Editor’s Note: The following is the first story in a five-part series on various issues related to drug use in Wilmington. Check back throughout the upcoming days for more stories on the topic.
The Wilmington Police Department handles a wide variety of issues on a daily basis. But one of those issues has become too common in recent months, and it's something police are hoping to put a stop to.
“Illicit drug trafficking is a form of domestic terrorism to some extent,” said Wilmington Police Chief Michael Begonis. “It is preying on folks who are more susceptible and who need a better life. And it’s something that we need to deal with head on.”
There have been a wide variety of incidents in recent months with ties to prescription drugs and heroin use, leading many residents in town to question how much of a drug problem Wilmington has.
While several town officials acknowledged that substance abuse is something the town must attempt to curtail, they also admitted they are not the only town in the state or country seeing an uptick in this area.
“We need to figure this out not just as a town, but as a country,” said Board of Selectmen chairman Michael Newhouse. “I think folks need to be cognizant of it. We have to do anything we can to deter the use of any kind of illegal substances. We need to take care of not only ourselves, but the young people in our society especially.”
Begonis said that while he does not believe there has been a dramatic spike in the number of drug problems his department has dealt with in recent years, there are two aspects that have changed significantly.
The Chief said drug use is more prevalent among teenagers and college-aged residents than he has ever seen. He also said the abuse of prescription drugs nationwide is higher than at any point during his career.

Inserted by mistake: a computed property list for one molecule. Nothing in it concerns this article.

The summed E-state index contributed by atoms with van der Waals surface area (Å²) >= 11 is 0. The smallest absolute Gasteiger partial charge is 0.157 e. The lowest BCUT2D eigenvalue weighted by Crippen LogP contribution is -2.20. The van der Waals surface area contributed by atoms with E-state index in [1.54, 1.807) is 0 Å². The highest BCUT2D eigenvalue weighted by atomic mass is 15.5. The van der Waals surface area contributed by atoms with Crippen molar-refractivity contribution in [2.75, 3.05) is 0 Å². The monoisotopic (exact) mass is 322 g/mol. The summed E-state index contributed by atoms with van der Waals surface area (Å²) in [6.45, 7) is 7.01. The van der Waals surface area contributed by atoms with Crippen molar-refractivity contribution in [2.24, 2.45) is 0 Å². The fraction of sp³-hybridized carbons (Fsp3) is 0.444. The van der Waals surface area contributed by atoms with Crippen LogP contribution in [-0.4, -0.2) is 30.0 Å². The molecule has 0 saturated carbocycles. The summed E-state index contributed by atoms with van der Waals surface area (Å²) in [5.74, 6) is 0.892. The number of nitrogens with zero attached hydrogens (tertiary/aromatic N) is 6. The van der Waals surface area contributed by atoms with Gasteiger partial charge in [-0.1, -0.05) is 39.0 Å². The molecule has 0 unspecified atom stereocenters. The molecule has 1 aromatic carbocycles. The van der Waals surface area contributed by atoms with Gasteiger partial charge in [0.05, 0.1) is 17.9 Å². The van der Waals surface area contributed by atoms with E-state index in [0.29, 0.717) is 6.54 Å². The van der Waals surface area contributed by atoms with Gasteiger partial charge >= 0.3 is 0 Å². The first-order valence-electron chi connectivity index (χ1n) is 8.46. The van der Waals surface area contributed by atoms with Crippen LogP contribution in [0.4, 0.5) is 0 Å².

Though there is a long list of reasons why this could be the case, Begonis said he believes the decriminalization of marijuana is one of them. He believes that when that law was passed in Massachusetts, it sent the wrong message about drug use.
In many cases prescription drug abuse is closely tied with heroin use, an issue that has led to multiple overdoses, including fatal ones, in Wilmington over the last several months. Heroin is a cheaper alternative to prescription drugs, so Begonis said when young drug users do not have the financial means to continue abusing prescription medications, they often turn to the cheaper, more potent alternative.
What concerns town officials, including Public Health Director Shelly Newhouse, the most is how young many of the Wilmington residents are who have overdosed or been arrested in recent months.
“Anything that hits our youth the way substance abuse has is disturbing. It’s troubling, and we would like to see what we can do to stop it,” said Newhouse. “With the recent headlines of overdoses and arrests that we’ve seen, it’s something that the Health Department has to take a look at.”
Town Manager Michael Caira, who has worked in town for more than two decades, said he believes there has been an increase in drug use and abuse in the last year.
“We are seeing what appears to be an uptick, but it’s consistent with what’s being seen nationwide,” said Caira. “I think the fact that it’s reaching what people believe to be the safe suburbs at an increased rate is certainly disturbing to me, and to everybody. People need to be educated on the signs so they can be more diligent in terms of trying to dissuade folks from making these terrible decisions.”
Shelly Newhouse is in the initial stages of forming a drug coalition, something that Wilmington Patch will touch on later in the week as a part of this series of stories.
Begonis said his department will continue its attempt to find ways to slow and stop illegal drug use.
“Wilmington does not have a drug problem per se,” said Begonis. “We don’t have open drug dealing in the streets like other cities have a real issue with and are constantly battling. We’re obviously aware of the issues that are happening in Wilmington, and we’re dealing with them as appropriately as possible and in the confines of the law. This is something that every law enforcement department in America is dealing with.”
Editor's Note: The quote in the third paragraph of the article was corrected to indicate that Police Chief Michael Begonis said "Illicit drug trafficking" and not "Illicit drug use" as was originally written.